One woman starts to watch a TED talk. What happens next won’t shock you at all if you know that woman’s personality.
Confession: I am a very passive consumer when it comes to online content. I subscribe to a select few news sources and blogs via RSS and occasionally even read what articles are posted, but other than that I mostly rely on the collective intelligence of Teh Intarwebs to tell me what’s worth reading–by which I mostly mean, I allow Facebook and Twitter to curate the information they provide to me. By which I really mean, I allow the people I follow on Facebook and Twitter to tell me what to read.
Sometimes this works well. For instance, an assistant professor I had for one semester from grad school almost always posts links to incredibly thought-provoking articles about cultural issues, ranging from gender and race issues to gaming to gentrification. But if you believe my friends feed, collective intelligence isn’t so intelligent after all. Or, to quote Men in Black: “A person is smart. People are dumb, panicky dangerous animals and you know it.”
This struck me today when I went to watch a TED talk that was referenced at a conference I attended yesterday. More precisely, it suddenly occurred to me that I couldn’t remember the last TED talk that someone linked. A few years ago, Facebook and Twitter were full of them. Now Facebook is pretty much all Buzzfeed, all the time. So an article about how Oakland is waging a merry little war to kick Google out of their city gets buried next to “articles” like “31 Grilled Cheese Sandwiches that are Better than a Boyfriend” or “Which Disney Sidekick Are You?” (Iago, apparently) or “At First You’ll Be Confused By This Story In The Beginning, But Then It Hits You Like A Ton Of Bricks.”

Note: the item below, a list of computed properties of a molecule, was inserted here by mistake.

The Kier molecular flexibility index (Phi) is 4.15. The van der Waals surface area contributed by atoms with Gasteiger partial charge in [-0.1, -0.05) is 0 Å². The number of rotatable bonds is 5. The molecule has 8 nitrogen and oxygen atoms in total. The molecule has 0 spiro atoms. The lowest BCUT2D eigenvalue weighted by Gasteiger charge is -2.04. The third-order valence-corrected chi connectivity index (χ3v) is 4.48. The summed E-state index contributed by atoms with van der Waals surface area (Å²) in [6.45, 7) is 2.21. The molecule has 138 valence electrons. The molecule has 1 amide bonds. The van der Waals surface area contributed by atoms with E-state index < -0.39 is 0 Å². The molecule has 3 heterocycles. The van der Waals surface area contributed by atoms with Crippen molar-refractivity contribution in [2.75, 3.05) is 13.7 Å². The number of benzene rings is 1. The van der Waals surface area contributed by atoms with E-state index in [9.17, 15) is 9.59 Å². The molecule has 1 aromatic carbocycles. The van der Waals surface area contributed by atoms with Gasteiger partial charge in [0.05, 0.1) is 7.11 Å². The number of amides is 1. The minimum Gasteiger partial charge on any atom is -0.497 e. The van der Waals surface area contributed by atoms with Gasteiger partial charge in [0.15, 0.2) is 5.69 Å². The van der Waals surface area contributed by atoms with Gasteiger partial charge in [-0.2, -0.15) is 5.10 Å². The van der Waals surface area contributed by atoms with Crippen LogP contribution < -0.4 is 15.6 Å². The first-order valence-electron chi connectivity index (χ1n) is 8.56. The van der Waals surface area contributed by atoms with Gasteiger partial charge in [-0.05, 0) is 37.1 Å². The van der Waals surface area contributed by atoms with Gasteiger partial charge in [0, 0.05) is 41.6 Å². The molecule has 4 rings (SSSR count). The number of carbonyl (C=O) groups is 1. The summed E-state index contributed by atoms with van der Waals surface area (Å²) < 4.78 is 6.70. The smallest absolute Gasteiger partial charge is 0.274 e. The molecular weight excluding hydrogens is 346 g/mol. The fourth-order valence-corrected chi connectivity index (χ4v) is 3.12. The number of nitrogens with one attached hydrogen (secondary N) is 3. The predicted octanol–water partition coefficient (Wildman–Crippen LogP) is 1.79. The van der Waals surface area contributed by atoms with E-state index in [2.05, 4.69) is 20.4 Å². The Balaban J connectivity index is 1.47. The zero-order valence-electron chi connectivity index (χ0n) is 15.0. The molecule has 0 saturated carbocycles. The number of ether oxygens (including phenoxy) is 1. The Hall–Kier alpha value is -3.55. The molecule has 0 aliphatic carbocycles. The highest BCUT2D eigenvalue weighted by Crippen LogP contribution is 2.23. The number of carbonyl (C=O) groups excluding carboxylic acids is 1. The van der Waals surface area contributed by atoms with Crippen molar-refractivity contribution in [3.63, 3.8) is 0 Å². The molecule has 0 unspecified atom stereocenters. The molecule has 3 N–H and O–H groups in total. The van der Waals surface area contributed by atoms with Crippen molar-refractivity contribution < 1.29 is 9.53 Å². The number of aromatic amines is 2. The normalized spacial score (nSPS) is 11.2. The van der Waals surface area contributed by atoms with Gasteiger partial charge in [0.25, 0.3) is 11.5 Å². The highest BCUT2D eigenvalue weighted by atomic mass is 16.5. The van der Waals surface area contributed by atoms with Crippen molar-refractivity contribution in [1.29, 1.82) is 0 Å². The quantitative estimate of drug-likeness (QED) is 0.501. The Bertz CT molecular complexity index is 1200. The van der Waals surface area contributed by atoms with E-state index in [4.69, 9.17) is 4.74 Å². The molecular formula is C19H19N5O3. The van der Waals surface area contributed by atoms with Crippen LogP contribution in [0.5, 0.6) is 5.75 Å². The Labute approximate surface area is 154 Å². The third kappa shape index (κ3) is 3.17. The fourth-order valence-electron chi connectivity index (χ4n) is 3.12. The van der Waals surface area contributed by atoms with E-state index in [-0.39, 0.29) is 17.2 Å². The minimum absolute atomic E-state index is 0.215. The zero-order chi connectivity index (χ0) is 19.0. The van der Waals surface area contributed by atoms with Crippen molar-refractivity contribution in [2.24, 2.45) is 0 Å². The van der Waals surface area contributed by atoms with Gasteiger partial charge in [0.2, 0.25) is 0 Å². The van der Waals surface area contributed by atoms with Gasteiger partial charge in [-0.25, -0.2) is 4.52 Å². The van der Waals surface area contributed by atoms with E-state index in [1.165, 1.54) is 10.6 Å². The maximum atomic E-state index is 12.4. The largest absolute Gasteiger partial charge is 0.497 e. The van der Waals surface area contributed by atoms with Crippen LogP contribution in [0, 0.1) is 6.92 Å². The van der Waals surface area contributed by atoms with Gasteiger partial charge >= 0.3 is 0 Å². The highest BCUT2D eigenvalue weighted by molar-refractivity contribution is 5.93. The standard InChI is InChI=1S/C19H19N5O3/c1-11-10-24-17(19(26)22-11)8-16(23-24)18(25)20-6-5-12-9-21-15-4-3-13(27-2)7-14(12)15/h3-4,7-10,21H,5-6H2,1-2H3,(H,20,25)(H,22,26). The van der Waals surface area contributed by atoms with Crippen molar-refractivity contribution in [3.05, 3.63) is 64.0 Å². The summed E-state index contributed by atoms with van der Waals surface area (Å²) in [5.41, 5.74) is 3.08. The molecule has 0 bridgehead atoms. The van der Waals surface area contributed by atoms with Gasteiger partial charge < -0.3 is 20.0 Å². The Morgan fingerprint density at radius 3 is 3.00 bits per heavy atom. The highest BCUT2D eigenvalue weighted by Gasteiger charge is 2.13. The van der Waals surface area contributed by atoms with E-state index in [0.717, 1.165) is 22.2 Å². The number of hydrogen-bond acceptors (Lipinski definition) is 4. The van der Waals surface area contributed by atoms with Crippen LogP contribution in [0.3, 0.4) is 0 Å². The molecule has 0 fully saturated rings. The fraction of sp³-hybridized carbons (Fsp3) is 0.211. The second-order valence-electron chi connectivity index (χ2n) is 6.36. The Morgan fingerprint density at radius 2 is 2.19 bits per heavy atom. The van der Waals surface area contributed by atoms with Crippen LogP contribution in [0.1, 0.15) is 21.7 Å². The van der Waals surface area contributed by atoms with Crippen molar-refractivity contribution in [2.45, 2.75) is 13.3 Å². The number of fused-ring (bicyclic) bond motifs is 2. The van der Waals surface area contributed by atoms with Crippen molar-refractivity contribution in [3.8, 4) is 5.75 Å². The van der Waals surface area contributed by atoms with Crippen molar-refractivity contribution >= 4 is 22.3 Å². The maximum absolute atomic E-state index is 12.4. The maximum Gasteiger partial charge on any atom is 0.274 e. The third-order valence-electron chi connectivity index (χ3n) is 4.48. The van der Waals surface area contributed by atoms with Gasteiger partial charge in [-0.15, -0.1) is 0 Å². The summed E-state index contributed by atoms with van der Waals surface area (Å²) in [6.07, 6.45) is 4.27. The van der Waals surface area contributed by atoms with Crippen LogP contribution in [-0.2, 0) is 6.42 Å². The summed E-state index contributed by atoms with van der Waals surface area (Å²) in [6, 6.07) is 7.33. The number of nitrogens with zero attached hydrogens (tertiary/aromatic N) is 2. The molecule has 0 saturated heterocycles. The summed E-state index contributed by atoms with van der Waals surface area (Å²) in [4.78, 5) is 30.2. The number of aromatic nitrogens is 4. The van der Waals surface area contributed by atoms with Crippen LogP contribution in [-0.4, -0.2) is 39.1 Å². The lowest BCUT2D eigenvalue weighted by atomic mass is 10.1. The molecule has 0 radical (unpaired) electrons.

Even when you click into some of the more interesting articles, you’ll get bombarded with utterly stupid stuff in the sidebar. The Guardian and Huffington Post are especially bad; the aforementioned article on Google and Oakland contains recommended articles like “The imperfect but honest image of a woman’s body” or “The top 10 sexiest works of art ever.” Great. Thanks.
What happened to TED? What happened to “Ideas worth spreading?” Are Facebook and Buzzfeed in a secret conspiracy to dumb down Amurrica? Or is it just that my peer group has shifted in the last few years?
(To be fair, Upworthy might actually have some decent content; they just hide it behind the most obtuse descriptions possible. And TED talks are not by definition wonderful; they just tend to be more thought provoking than 26 animated GIFs that illustrate that you are a part of a specific generation or geographical region.)
I have no solutions, of course, beyond installing FB Purity and blocking the keywords “Buzzfeed,” “Upworthy,” and “Zimbio,” all three of which are now hidden on my Facebook feed. Maybe it’s time to revive RSS as well: “Read the news you actually care about; ignore the crap you don’t.”
My one real conclusion is this: think before you link. Do your followers really care about the arbitrary results of a “Which Beyonce song is your personal anthem” quiz, or do they care about your life? Is that link killing brain cells, or building them? There’s certainly room for entertainment, of course. But as a rule, we can do better.